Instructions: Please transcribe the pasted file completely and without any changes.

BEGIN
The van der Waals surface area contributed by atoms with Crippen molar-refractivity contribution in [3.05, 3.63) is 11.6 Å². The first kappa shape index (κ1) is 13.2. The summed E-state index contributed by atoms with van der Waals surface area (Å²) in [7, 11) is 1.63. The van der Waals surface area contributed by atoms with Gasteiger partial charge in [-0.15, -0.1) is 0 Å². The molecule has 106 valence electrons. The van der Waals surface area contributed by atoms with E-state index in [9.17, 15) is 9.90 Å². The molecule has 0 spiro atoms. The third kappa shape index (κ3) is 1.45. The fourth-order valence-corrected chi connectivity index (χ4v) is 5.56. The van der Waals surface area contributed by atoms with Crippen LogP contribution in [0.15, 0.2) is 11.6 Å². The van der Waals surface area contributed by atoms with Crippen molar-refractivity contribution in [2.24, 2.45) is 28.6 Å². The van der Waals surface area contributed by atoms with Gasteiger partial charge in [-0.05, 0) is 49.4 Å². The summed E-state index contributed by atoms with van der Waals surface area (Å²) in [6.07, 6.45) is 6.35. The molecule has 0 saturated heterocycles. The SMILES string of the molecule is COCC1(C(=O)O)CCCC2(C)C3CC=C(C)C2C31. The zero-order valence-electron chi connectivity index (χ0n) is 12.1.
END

The van der Waals surface area contributed by atoms with Crippen molar-refractivity contribution in [3.05, 3.63) is 11.6 Å². The first kappa shape index (κ1) is 13.2. The summed E-state index contributed by atoms with van der Waals surface area (Å²) in [7, 11) is 1.63. The van der Waals surface area contributed by atoms with Gasteiger partial charge in [-0.15, -0.1) is 0 Å². The molecule has 106 valence electrons. The van der Waals surface area contributed by atoms with E-state index in [9.17, 15) is 9.90 Å². The molecule has 0 spiro atoms. The third kappa shape index (κ3) is 1.45. The fourth-order valence-corrected chi connectivity index (χ4v) is 5.56. The van der Waals surface area contributed by atoms with Crippen LogP contribution in [0.15, 0.2) is 11.6 Å². The van der Waals surface area contributed by atoms with Crippen molar-refractivity contribution in [2.24, 2.45) is 28.6 Å². The van der Waals surface area contributed by atoms with Gasteiger partial charge in [-0.05, 0) is 49.4 Å². The summed E-state index contributed by atoms with van der Waals surface area (Å²) in [6.07, 6.45) is 6.35. The molecule has 0 saturated heterocycles. The SMILES string of the molecule is COCC1(C(=O)O)CCCC2(C)C3CC=C(C)C2C31. The zero-order valence-electron chi connectivity index (χ0n) is 12.1.